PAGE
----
When Ike Davis failed to secure the first base job from Lucas Duda, who in many respects is a weaker defensive first baseman than Davis, the writing was on the wall that Ike was not long for the Mets and Citi Field.
On Friday, the Mets ended their turbulent relationship with Davis when they traded him to Pittsburgh for minor league reliever Zach Thorton and a player to be named later.
The trade ends months of speculation that the first baseman was on his way out. The Mets spent an entire off-season trying to trade him and failing, which led to Davis' father claiming the Mets screwed up his son's off-season.
The Davis vs. Mets battles became not only bizarre, but public. From Valley Fever to the secret injury that Davis didn't reveal until the start of Spring Training this year, it has been a wild ride. Remember when Davis shredded a New York Post reporter for breaking the story that he had withheld information from the Mets about an injury he played with all of last season? That too was another bizarre moment in Davis' stay in New York.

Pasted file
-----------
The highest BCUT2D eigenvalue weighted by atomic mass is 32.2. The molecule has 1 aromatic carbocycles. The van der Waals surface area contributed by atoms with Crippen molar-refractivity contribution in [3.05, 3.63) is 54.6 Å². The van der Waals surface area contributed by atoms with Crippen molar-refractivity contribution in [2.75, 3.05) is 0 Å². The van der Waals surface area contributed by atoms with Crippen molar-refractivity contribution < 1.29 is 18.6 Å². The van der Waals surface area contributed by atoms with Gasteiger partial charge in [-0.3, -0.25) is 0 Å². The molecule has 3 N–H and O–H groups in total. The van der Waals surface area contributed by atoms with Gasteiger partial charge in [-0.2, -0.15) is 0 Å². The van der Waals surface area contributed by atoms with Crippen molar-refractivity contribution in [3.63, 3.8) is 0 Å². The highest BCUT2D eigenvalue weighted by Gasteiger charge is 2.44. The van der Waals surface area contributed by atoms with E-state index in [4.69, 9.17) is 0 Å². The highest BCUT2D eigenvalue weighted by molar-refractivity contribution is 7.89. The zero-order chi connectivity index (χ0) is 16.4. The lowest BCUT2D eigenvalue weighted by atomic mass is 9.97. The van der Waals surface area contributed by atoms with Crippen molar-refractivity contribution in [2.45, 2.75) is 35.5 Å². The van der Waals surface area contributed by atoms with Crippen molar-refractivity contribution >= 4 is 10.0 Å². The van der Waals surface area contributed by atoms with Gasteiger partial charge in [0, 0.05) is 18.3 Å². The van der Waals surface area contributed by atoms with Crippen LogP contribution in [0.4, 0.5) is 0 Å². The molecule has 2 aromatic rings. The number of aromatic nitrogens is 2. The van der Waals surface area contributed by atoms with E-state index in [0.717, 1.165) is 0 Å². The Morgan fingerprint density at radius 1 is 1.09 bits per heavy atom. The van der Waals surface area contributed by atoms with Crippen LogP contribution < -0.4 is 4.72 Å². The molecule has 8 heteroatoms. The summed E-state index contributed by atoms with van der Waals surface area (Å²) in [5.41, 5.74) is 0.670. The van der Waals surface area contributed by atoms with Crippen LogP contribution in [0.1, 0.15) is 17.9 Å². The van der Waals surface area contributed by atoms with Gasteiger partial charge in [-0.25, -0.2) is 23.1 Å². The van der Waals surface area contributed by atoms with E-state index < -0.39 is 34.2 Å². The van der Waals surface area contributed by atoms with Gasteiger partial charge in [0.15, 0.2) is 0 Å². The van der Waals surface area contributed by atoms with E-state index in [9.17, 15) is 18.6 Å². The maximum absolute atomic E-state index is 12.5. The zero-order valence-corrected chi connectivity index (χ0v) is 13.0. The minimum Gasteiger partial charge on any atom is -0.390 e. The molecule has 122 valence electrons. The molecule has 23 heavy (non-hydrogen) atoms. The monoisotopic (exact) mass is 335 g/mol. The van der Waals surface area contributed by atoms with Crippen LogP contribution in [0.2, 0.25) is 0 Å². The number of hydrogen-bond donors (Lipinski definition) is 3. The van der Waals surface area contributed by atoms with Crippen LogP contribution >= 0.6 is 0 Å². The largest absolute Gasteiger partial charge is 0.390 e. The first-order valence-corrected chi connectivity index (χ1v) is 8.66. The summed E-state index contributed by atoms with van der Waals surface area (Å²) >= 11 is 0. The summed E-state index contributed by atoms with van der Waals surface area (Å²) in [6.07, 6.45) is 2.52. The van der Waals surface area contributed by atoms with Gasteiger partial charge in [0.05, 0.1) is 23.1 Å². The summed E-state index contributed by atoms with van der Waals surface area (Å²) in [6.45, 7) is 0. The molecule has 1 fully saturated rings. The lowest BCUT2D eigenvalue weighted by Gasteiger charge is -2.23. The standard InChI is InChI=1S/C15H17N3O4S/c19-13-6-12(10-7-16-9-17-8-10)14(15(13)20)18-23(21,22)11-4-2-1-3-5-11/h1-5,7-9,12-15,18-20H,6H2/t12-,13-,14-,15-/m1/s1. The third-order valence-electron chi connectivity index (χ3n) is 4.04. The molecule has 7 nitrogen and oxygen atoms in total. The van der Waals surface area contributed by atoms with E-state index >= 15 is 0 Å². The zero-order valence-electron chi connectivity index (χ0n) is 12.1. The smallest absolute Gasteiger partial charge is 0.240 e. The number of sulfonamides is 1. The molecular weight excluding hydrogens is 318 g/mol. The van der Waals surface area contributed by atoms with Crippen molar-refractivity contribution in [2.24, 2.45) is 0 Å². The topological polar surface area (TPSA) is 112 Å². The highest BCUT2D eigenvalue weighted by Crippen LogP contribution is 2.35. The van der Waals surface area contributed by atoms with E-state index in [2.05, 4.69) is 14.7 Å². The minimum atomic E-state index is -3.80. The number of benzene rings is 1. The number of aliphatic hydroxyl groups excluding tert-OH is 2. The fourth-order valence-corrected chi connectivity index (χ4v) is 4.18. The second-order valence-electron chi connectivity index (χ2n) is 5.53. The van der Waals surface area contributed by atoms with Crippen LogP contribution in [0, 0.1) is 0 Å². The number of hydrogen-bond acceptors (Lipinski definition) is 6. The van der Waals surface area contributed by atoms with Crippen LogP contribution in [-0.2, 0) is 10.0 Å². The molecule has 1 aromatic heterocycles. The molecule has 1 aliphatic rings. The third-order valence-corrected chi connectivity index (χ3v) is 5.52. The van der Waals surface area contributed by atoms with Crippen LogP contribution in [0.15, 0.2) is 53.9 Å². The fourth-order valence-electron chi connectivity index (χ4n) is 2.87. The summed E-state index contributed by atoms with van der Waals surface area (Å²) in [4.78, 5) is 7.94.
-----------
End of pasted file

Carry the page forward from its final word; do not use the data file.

What made things worse for him was his inability to play consistently well. Davis never again became the hitter that showed so much promise his rookie year in 2010, when he hit 19 homers and .264. He instead became a guy who could never get his batting average over .220, sometimes he struggled to even get it to .200.
Last year he hit .205 for New York in 103 games, this year he was hitting .208 before the trade. It was time for Davis to go, and it was time for the Mets to part ways. Davis now heads to Pittsburgh; to a team that is winning, where he could settle in as either a bench player or part time first baseman. PNC Park is a lot smaller than Citi Field, so one would think that Davis will tee-off on the short porch in right for the Pirates.
As for the Mets, while the minor league pitcher they received in return may or may not ever make the major league squad, they had to unload Davis and end this nightmare.